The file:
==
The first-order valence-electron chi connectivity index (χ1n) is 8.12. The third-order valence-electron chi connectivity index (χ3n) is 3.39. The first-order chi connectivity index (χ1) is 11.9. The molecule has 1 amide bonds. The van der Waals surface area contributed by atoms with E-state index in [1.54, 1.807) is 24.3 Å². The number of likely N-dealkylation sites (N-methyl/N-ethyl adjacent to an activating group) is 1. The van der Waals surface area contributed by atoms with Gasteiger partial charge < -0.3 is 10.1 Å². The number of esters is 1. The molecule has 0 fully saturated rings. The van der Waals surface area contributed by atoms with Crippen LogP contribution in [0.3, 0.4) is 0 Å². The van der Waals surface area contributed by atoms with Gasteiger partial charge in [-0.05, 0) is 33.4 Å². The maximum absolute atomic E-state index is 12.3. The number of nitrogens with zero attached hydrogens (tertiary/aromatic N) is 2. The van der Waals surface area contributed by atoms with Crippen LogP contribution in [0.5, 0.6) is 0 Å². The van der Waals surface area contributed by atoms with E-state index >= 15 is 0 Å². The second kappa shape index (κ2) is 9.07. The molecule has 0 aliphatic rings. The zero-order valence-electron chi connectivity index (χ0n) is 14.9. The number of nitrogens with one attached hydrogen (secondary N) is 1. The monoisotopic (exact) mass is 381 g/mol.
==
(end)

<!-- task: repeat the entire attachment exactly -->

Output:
The first-order valence-electron chi connectivity index (χ1n) is 8.12. The third-order valence-electron chi connectivity index (χ3n) is 3.39. The first-order chi connectivity index (χ1) is 11.9. The molecule has 1 amide bonds. The van der Waals surface area contributed by atoms with E-state index in [1.54, 1.807) is 24.3 Å². The number of likely N-dealkylation sites (N-methyl/N-ethyl adjacent to an activating group) is 1. The van der Waals surface area contributed by atoms with Gasteiger partial charge < -0.3 is 10.1 Å². The number of esters is 1. The molecule has 0 fully saturated rings. The van der Waals surface area contributed by atoms with Crippen LogP contribution in [0.3, 0.4) is 0 Å². The van der Waals surface area contributed by atoms with Gasteiger partial charge in [-0.05, 0) is 33.4 Å². The maximum absolute atomic E-state index is 12.3. The number of nitrogens with zero attached hydrogens (tertiary/aromatic N) is 2. The van der Waals surface area contributed by atoms with Crippen LogP contribution in [0.5, 0.6) is 0 Å². The van der Waals surface area contributed by atoms with E-state index >= 15 is 0 Å². The second kappa shape index (κ2) is 9.07. The molecule has 0 aliphatic rings. The zero-order valence-electron chi connectivity index (χ0n) is 14.9. The number of nitrogens with one attached hydrogen (secondary N) is 1. The monoisotopic (exact) mass is 381 g/mol.